The moon blocked the sun last week in front of the satellite.
The sun-observing GOES satellite and its SUVI (Solar Ultraviolet Imager) instrument captured the cosmic show while observing the sun’s hot outer atmosphere, or corona.
This caused a solar eclipse and it went on for many hours.
‘Still, we might see isolated periods of geomagnetic storming at the G1 (minor) level due to the influence of high-speed solar wind from a coronal hole,’ EarthSky reports.
The moon caused a silhouette between 10:30 to 12:00 UTC on November 23.
A picture of the moon standing in the way of the sun was uploaded on Twitter, where one user said, ‘the moon looks like it is taking a bite out of the sun.’
Observations of solar emissions help researchers predict solar flares, coronal mass ejections (CMEs), and other phenomena that affect the geospace environment.
The early warning given when SUVI observes a solar eruption comes at least 15 hours before the associated CME arrives on Earth. CMEs are huge expulsions of plasma and magnetic fields from the sun’s corona.
The eclipse was not observed on Earth. However, people in the US saw an enthralling cosmic show of a reddish moon levitating in the dark sky on November 8. It is called the blood moon.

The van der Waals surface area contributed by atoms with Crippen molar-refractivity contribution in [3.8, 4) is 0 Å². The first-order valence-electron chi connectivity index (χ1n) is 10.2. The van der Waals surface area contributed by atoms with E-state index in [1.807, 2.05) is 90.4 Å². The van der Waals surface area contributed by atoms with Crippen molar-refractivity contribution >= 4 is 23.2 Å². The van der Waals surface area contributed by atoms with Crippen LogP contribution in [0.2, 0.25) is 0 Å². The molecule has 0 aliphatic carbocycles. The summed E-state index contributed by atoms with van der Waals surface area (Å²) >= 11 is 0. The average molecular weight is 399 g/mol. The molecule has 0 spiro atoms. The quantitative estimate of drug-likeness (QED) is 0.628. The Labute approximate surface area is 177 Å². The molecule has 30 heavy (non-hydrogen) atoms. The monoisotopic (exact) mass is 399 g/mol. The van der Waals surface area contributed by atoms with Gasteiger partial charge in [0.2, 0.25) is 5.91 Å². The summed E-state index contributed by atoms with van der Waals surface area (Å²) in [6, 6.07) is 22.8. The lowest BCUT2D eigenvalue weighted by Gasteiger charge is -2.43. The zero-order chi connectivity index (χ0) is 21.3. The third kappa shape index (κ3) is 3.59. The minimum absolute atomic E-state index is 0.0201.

The large, red moon was seen over New York City, Washington DC, Virginia, and other parts of the US until it returned to its silvery color about two hours later.
The next one is not expected until March 14, 2025.
Skywatchers in Asia and Australia saw it with their evening moonrise.
The eclipse kept revealing over nearly six hours as the moon gradually edged into the Earth’s paler outer shadow, its ‘penumbra,’ then entered the Earth’s darker inner shadow, or ‘umbra,’ before reaching totality and eventually emerging from the other side.
NASA said the moon was 242,740 miles from Earth during this lunar event that lasted about 90 minutes.